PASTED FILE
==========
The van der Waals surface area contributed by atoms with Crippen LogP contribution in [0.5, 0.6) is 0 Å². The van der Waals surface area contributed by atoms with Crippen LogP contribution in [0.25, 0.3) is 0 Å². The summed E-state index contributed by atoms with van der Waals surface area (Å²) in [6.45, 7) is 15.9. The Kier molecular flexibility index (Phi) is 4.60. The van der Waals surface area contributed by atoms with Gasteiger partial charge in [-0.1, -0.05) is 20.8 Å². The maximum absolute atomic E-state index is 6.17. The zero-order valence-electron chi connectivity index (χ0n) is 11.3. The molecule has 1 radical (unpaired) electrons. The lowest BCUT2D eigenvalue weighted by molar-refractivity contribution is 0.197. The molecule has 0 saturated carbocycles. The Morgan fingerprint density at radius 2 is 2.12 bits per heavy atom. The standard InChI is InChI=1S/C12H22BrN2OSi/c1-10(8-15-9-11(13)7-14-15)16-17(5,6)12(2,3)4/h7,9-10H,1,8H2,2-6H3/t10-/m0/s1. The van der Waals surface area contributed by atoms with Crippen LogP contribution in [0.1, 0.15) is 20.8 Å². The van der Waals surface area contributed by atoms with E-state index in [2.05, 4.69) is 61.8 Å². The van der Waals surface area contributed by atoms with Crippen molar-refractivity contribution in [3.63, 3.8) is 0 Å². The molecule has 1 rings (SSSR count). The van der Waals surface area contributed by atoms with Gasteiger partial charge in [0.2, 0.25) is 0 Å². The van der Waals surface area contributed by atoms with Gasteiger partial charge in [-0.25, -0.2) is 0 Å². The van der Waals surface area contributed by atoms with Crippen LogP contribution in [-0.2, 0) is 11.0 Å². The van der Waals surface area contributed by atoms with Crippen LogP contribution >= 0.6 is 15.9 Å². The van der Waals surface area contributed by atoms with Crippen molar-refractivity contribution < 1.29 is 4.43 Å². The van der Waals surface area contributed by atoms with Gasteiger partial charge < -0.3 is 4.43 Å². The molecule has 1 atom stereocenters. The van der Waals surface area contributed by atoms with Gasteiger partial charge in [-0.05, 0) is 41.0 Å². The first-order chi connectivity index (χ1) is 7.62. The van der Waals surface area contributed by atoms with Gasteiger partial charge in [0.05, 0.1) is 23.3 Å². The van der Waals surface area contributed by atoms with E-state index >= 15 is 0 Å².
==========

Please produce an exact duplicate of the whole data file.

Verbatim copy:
The van der Waals surface area contributed by atoms with Crippen LogP contribution in [0.5, 0.6) is 0 Å². The van der Waals surface area contributed by atoms with Crippen LogP contribution in [0.25, 0.3) is 0 Å². The summed E-state index contributed by atoms with van der Waals surface area (Å²) in [6.45, 7) is 15.9. The Kier molecular flexibility index (Phi) is 4.60. The van der Waals surface area contributed by atoms with Gasteiger partial charge in [-0.1, -0.05) is 20.8 Å². The maximum absolute atomic E-state index is 6.17. The zero-order valence-electron chi connectivity index (χ0n) is 11.3. The molecule has 1 radical (unpaired) electrons. The lowest BCUT2D eigenvalue weighted by molar-refractivity contribution is 0.197. The molecule has 0 saturated carbocycles. The Morgan fingerprint density at radius 2 is 2.12 bits per heavy atom. The standard InChI is InChI=1S/C12H22BrN2OSi/c1-10(8-15-9-11(13)7-14-15)16-17(5,6)12(2,3)4/h7,9-10H,1,8H2,2-6H3/t10-/m0/s1. The van der Waals surface area contributed by atoms with Crippen LogP contribution in [0.1, 0.15) is 20.8 Å². The van der Waals surface area contributed by atoms with E-state index in [2.05, 4.69) is 61.8 Å². The van der Waals surface area contributed by atoms with Crippen molar-refractivity contribution in [3.63, 3.8) is 0 Å². The molecule has 1 rings (SSSR count). The van der Waals surface area contributed by atoms with Gasteiger partial charge in [0.2, 0.25) is 0 Å². The van der Waals surface area contributed by atoms with Gasteiger partial charge in [-0.25, -0.2) is 0 Å². The van der Waals surface area contributed by atoms with Crippen LogP contribution in [-0.2, 0) is 11.0 Å². The van der Waals surface area contributed by atoms with Crippen LogP contribution >= 0.6 is 15.9 Å². The van der Waals surface area contributed by atoms with Crippen molar-refractivity contribution < 1.29 is 4.43 Å². The van der Waals surface area contributed by atoms with Gasteiger partial charge < -0.3 is 4.43 Å². The molecule has 1 atom stereocenters. The van der Waals surface area contributed by atoms with Gasteiger partial charge in [-0.05, 0) is 41.0 Å². The first-order chi connectivity index (χ1) is 7.62. The van der Waals surface area contributed by atoms with Gasteiger partial charge in [0.05, 0.1) is 23.3 Å². The van der Waals surface area contributed by atoms with E-state index >= 15 is 0 Å².